// Bail out if not a WordPress REST Request.
if ( !defined( 'REST_REQUEST' ) || !REST_REQUEST ) {
	return $postsOrNull
}

Notice how this design puts emphasis on (1) identifying a “no go” condition and (2) exiting immediately when one occurs. This design clearly communicates its intent of why it exists in the code.

The new design is a guard clause, as it guards the method from a “no go” and returns early when one is found.

Step 2: Invert the Next Conditional

Let’s repeat that process for the next conditional expression.

The current design communications: “If the incoming value is null, then it flows into the control block.”  Invert the approach by shifting emphasis to finding a “no go”: “Hey, if the incoming value is not null, then it’s already been sent out. There’s nothing to do. So I’m bailing out.”

// Bail out if posts were already sent.
if (!is_null($postsOrNull)) {
	return $postsOrNull;
}

Notice how this design puts the emphasis squarely on identifying a “no go” state. Like the first step, this design is clearly communicating its intent and reason to exist in the code.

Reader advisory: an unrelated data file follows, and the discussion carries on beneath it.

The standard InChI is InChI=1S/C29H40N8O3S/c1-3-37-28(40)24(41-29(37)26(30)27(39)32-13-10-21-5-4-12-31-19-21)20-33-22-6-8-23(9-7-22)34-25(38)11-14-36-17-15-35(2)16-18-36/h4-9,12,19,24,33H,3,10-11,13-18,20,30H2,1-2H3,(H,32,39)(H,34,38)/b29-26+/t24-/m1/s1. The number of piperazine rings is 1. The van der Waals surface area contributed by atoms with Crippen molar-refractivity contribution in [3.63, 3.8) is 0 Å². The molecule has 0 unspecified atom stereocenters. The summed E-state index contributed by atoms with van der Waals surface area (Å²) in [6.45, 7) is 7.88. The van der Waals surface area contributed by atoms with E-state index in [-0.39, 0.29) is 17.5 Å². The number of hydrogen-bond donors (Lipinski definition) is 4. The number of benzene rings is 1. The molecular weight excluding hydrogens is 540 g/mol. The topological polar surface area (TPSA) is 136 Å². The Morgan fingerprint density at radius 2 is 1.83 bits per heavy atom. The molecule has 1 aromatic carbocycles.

The new design is also a guard clause.

Step 3: Unwrapping the Primary Code

The next step is to move the method’s business logic to the bottom of the method, after the guard clauses.

Let’s Review

Here is the code from our refactoring steps above:

public static function posts_pre_query( $postsOrNull, $query ) {
	// Bail out if not a WordPress REST Request.
	if ( ! defined( 'REST_REQUEST' ) || ! REST_REQUEST ) {
		return $postsOrNull;
	}

	// Unhook to prevent recursions.
	remove_filter( 'posts_pre_query', [ FilterWPQuery::class, 'posts_pre_query' ], 10 );

	// Bail out if posts were already sent.
	if ( ! is_null( $postsOrNull ) ) {
		return $postsOrNull;
	}

	// Mock getting posts by creating 4 mock posts with different titles.
	$mockPosts = [];
	for ( $i = 0; $i <= 3; $i ++ ) {
		$mockPosts[ $i ]             = ( new WP_Post( ( new stdClass() ) ) );
		$mockPosts[ $i ]->post_title = "Mock Post $i";
		$mockPosts[ $i ]->filter     = "raw";
	}

	return $mockPosts;
}

Go ahead and read it.

  1. It has guard clauses, each of which guard the method and stop its execution when either finds a “no go”.